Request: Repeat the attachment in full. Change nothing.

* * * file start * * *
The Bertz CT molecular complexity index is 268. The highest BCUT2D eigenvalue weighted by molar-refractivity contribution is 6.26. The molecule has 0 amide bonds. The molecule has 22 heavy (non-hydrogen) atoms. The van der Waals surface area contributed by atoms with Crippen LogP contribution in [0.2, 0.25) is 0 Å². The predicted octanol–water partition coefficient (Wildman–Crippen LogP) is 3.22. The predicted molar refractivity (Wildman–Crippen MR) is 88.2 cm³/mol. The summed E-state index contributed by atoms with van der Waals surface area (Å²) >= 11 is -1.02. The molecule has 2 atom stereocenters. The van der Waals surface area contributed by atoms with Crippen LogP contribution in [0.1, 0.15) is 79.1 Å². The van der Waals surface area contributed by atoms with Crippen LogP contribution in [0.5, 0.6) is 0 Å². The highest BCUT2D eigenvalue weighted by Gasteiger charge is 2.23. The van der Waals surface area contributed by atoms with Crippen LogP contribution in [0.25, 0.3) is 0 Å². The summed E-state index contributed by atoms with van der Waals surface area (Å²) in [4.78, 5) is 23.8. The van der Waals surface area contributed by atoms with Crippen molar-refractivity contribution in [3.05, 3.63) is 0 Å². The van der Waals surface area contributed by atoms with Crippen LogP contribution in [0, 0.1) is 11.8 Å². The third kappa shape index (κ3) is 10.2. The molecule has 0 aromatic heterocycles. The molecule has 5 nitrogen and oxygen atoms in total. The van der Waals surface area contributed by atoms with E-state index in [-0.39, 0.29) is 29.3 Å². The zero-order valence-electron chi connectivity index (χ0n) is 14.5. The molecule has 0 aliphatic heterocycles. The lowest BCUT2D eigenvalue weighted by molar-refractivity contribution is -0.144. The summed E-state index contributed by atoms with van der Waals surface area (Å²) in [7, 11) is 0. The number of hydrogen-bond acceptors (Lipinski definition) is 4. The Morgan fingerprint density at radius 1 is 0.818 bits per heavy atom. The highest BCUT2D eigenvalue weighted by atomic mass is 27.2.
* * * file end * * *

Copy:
The Bertz CT molecular complexity index is 268. The highest BCUT2D eigenvalue weighted by molar-refractivity contribution is 6.26. The molecule has 0 amide bonds. The molecule has 22 heavy (non-hydrogen) atoms. The van der Waals surface area contributed by atoms with Crippen LogP contribution in [0.2, 0.25) is 0 Å². The predicted octanol–water partition coefficient (Wildman–Crippen LogP) is 3.22. The predicted molar refractivity (Wildman–Crippen MR) is 88.2 cm³/mol. The summed E-state index contributed by atoms with van der Waals surface area (Å²) >= 11 is -1.02. The molecule has 2 atom stereocenters. The van der Waals surface area contributed by atoms with Crippen LogP contribution in [0.1, 0.15) is 79.1 Å². The van der Waals surface area contributed by atoms with Crippen LogP contribution in [0.5, 0.6) is 0 Å². The highest BCUT2D eigenvalue weighted by Gasteiger charge is 2.23. The van der Waals surface area contributed by atoms with Crippen LogP contribution in [0.25, 0.3) is 0 Å². The summed E-state index contributed by atoms with van der Waals surface area (Å²) in [4.78, 5) is 23.8. The van der Waals surface area contributed by atoms with Crippen molar-refractivity contribution in [3.05, 3.63) is 0 Å². The van der Waals surface area contributed by atoms with Crippen LogP contribution in [0, 0.1) is 11.8 Å². The third kappa shape index (κ3) is 10.2. The molecule has 0 aromatic heterocycles. The molecule has 5 nitrogen and oxygen atoms in total. The van der Waals surface area contributed by atoms with E-state index in [-0.39, 0.29) is 29.3 Å². The zero-order valence-electron chi connectivity index (χ0n) is 14.5. The molecule has 0 aliphatic heterocycles. The lowest BCUT2D eigenvalue weighted by molar-refractivity contribution is -0.144. The summed E-state index contributed by atoms with van der Waals surface area (Å²) in [7, 11) is 0. The number of hydrogen-bond acceptors (Lipinski definition) is 4. The Morgan fingerprint density at radius 1 is 0.818 bits per heavy atom. The highest BCUT2D eigenvalue weighted by atomic mass is 27.2.